The Former British Consular Residence (打狗英國領事館) is where the British Empire's diplomatic representative in south Taiwan lived between 1879 and 1897. This single-story redbrick abode remains a most desirable residence, a report made to London by the British official who obtained the site being as true today as it was then: "It is the finest site at the port, commanding a view of the harbor and settlement on the east, the sea on the south and west, and a high range of mountains to the north." However, because it was a long walk from the waterfront and thus inconvenient for business purposes, a second plot of land at the foot of the hill had to be secured for the actual consular offices.
British vice consuls were first stationed in Kaohsiung (then known as Takao, 打狗) in the early 1860s, when the harbor was opened to foreign trade by the First Convention of Peking. Before the residence was built, they lodged aboard a ship anchored in the harbor. In addition to protecting the interests of the UK and its empire, the vice consul also represented Denmark, Germany, France and the Austro-Hungarian Empire.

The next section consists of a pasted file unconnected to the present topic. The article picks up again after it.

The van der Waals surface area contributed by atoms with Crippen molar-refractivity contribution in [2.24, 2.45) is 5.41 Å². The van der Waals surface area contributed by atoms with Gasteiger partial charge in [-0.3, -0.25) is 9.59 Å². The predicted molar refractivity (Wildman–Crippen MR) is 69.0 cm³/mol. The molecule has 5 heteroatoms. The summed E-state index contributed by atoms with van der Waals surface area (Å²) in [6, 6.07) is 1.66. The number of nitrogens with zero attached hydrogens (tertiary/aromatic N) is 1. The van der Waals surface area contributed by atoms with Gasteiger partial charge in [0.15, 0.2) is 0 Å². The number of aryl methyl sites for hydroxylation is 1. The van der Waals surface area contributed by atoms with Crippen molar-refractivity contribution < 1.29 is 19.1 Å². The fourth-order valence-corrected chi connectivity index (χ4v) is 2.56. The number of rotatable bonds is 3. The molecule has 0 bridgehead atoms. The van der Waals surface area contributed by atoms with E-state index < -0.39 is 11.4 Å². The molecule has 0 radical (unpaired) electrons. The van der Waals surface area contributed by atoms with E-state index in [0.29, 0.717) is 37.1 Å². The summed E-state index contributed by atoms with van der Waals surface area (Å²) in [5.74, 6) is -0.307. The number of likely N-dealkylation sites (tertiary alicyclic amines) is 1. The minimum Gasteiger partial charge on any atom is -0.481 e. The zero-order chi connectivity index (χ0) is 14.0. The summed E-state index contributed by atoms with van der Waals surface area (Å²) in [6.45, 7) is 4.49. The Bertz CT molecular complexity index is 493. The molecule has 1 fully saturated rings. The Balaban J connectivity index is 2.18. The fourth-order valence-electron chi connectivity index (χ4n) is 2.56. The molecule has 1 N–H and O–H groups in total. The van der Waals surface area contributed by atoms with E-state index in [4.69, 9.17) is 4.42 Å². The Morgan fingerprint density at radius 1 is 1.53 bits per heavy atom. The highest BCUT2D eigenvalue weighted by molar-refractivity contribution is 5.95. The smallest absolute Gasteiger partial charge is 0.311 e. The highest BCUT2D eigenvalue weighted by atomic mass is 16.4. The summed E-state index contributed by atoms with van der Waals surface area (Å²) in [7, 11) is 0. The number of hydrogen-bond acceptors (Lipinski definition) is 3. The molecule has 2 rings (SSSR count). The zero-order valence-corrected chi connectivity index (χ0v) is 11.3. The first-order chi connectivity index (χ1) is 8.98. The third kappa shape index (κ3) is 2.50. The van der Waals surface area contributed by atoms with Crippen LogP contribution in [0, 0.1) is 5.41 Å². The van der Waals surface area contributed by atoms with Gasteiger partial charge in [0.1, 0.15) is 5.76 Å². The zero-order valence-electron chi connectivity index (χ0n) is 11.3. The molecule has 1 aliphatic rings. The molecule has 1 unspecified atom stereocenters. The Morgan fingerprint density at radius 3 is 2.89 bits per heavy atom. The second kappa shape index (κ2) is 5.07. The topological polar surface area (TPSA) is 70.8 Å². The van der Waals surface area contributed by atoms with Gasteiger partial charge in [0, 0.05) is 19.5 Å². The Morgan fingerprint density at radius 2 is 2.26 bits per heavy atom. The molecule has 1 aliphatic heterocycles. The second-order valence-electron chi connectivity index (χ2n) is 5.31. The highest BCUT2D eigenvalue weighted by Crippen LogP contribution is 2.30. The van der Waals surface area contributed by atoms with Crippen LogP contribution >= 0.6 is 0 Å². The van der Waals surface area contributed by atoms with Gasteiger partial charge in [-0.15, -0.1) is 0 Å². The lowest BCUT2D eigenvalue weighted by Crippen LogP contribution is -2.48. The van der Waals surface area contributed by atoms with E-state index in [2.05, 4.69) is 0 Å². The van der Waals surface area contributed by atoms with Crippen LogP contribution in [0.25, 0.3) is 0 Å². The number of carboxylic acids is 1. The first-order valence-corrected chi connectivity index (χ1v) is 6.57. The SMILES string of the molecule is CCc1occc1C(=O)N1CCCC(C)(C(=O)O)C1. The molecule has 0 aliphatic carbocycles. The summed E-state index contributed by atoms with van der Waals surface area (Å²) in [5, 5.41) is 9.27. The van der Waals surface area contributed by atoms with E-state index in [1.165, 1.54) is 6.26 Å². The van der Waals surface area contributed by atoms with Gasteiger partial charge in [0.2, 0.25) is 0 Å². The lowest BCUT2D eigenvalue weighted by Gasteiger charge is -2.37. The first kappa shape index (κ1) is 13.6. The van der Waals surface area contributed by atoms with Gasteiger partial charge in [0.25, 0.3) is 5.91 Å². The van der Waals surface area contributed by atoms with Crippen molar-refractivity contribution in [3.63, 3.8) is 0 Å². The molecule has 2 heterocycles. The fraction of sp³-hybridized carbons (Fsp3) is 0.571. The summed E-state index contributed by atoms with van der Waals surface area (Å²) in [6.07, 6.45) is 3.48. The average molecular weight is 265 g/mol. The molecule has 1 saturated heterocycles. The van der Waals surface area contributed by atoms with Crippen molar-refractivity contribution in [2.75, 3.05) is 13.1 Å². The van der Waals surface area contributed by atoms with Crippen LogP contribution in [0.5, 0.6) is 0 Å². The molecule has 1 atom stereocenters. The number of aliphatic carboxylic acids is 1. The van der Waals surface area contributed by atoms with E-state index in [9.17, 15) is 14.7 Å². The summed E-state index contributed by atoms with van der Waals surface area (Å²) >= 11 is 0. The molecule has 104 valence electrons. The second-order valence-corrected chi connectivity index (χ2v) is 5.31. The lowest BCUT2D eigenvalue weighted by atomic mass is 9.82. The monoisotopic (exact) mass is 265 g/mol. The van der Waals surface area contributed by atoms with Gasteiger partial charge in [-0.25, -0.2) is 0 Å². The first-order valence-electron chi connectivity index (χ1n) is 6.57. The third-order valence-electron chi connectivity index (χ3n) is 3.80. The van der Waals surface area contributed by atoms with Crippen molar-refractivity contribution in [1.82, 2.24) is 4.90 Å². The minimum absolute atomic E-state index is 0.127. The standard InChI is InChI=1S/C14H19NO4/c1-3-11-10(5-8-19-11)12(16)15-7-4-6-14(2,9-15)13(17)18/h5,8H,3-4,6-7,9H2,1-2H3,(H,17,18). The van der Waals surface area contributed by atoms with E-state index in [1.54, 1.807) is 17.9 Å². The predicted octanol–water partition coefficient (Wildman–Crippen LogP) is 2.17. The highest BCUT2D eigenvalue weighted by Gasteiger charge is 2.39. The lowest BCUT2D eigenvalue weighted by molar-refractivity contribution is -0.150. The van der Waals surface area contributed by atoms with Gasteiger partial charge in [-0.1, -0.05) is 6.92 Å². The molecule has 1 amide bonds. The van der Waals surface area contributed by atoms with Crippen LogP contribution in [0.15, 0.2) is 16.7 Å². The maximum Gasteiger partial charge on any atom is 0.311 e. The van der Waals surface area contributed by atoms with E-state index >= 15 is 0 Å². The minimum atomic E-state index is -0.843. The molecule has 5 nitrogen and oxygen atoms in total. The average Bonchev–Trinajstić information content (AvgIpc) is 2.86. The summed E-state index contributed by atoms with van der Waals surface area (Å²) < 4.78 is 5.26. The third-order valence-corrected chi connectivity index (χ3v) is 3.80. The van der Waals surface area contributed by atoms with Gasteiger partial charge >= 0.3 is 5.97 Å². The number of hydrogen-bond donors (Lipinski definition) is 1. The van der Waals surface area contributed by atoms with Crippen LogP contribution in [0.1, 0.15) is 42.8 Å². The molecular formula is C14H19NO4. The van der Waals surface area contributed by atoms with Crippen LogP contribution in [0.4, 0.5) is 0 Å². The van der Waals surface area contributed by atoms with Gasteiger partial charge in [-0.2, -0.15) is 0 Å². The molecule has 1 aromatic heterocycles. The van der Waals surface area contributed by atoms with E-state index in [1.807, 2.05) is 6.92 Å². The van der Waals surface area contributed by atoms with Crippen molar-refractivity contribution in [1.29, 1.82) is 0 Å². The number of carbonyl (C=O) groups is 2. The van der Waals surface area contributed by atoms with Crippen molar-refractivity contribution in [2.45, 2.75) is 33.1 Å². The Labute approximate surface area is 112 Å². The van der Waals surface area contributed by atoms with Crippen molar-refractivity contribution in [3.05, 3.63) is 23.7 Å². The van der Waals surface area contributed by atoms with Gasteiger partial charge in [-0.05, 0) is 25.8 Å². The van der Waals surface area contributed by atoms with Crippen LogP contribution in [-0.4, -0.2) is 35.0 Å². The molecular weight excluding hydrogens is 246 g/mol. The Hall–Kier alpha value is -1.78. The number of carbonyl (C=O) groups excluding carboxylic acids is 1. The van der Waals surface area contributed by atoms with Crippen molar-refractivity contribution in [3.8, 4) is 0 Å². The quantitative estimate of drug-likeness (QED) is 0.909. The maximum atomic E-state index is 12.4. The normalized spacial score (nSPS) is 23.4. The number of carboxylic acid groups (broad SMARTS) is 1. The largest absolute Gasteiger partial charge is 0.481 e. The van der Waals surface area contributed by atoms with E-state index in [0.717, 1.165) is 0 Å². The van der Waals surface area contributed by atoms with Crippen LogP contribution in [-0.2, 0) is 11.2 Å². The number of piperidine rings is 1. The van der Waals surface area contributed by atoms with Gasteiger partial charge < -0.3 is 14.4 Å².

Like the residence beside Fort San Domingo, Kaohsiung's Former Consular Residence was designed and its erection supervised by members of the British Army's Corps of Royal Engineers. According to a history of the building published in 2007, a lack of skilled workers in Taiwan meant the beams and joists were cut in Fujian and then shipped to Kaohsiung. The doors, windows and roofing were prefabricated in Shanghai. There were other complications: British government rules requiring building projects to be completed within the financial year took no account of Taiwan's wet summers, which make construction work almost impossible between July and September.
The residence's location meant it enjoyed excellent natural ventilation, but also left it vulnerable to typhoon damage. By 1899, a combination of typhoons and ants meant the residence was no longer habitable. The UK's Foreign Office modified and renovated the structure at considerable expense, yet it was never again lived in. In 1925, all British government properties in south Taiwan - excluding the long-disappeared foreigners' cemetery (nearby at what's now 30-7, Lane 60, Dengshan Road 登山路60巷30-7號) - were sold to the Japanese colonial authorities.
Nowadays the former residence serves as a restaurant and museum. It's an excellent place to watch the sun go down, and the displays inside will teach you a bit about how foreign trade shaped Kaohsiung. There's also some information about Robert Swinhoe (1836-1877), an early British consul remembered now for his work as an amateur naturalist.
From Kaohsiung Main Train Station, take city bus 248 and get off when you see the fishing boats in Sizihwan Harbor. From there it's a long walk, so hail a taxi or take city bus 99 around the promontory. You'll still need to climb several steps.